MicroPort reports six-month follow-up data of Castor Branched Aortic Stent Graft System


Data from a clinical trial assessing the safety and efficacy of the Castor Branched Aortic Stent-Graft System for the treatment of thoracic dissection has been released by MicroPort, the device’s manufacturer.

Thoracic aortic dissections often involve or lie in close proximity to the left subclavian artery. In order to seek relatively healthy and sufficient landing zone, the left subclavian artery ostium is often covered during TEVAR with or without concomitant subclavian artery revascularisation. However, subclavian occlusion can cause hand and upper limb ischaemia, subclavian steal syndrome, and spinal cord ischaemia. Although it is possible to preserve the left subclavian artery through hybrid technique, chimney technique, or fenestration, all these methods have inherent deficiencies especially endoleak, chiminey graft occlusion, device kink, etc. Therefore, an easy-to-use unibody branched stent graft has become key to solve these clinical issues, the company says.

According to MicroPort, Castor is designed for an entirely endovascular treatment of thoracic dissection encroaching the left subclavian artery or the original tear located within 15mm distal to the left subclavian artery. Castor employs an easy-to-use unibody design, including a main body and a left subclavian branch graft to avoid type III endoleaks. Zhonghua Li, vice president of MicroPort Endovascular, said: “The key design of Castor is how to safely and accurately place the branch stent in the target artery, which is ensured by a unique two-layer out-sheath design and wire release mechanism. Adjustment of the direction of the stent graft can be performed accurately and safely under the protection of two middle soft sheaths for main body and branched stent grafts. A full deployment of the stent graft is conducted through a safe wire release mechanism.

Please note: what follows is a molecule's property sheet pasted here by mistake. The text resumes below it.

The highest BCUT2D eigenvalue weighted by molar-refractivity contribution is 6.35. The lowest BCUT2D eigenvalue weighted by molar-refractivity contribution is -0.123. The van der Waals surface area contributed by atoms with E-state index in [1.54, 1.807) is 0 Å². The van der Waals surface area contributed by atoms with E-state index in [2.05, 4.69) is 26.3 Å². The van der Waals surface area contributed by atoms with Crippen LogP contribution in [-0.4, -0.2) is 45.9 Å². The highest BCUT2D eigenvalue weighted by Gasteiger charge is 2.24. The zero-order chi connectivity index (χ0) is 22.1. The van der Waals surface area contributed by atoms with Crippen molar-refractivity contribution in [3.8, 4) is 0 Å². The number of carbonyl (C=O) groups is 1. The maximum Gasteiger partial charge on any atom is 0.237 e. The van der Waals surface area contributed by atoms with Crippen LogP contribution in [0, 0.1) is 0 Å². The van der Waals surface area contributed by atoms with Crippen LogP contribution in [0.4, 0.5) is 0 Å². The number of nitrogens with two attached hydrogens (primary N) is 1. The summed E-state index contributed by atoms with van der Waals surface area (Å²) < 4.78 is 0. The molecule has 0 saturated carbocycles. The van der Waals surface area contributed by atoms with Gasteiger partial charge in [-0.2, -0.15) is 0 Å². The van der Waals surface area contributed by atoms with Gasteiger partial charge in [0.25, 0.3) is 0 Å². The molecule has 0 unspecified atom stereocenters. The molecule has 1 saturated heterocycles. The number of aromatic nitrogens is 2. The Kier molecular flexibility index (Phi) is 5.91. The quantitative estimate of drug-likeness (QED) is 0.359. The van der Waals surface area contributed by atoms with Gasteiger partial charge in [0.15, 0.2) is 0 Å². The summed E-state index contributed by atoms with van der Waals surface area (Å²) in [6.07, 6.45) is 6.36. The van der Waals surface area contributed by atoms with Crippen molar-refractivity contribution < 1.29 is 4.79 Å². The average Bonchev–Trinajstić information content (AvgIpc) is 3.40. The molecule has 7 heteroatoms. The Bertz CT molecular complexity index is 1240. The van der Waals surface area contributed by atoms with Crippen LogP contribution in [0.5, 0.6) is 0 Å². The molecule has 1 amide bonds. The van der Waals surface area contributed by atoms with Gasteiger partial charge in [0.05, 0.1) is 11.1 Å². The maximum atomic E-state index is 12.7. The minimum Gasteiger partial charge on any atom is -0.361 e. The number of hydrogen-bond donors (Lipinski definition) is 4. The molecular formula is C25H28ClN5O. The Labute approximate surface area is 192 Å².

Six-month data of the CASTOR trial from 73 patients demonstrate safety and efficacy of the branched aortic stent graft system for the treatment of thoracic dissections. Conducted at 11 centres in China, the trial met its primary efficacy endpoint by achieving 98.6% technical success with two occlusions of the left subclavian artery for operational reasons. No further branch artery occlusions were observed during six-month follow-up. The six-month stroke rate is 2/70, which was not device related. There are two device-related severe adverse events, including one endoleaks and one reintervention due to distal development of the dissection. The dissection-related mortality rate was 2/73, and the all-cause mortality was 4/73.

Zaiping Jing, chief of Vascular Surgery Department of the 2nd Military Medical University-Changhai Hospital, served as the national principal investigator for the CASTOR trial, and Qingsheng Lu, from the same hospital, worked as a major operator for CASTOR trial. They said: “The Castor system is the leading product around the world which allows physicians to safely treat aortic aneurysms or dissections near the aortic arch while maintaining blood flow to all branch vessels using an entirely endovascular approach.”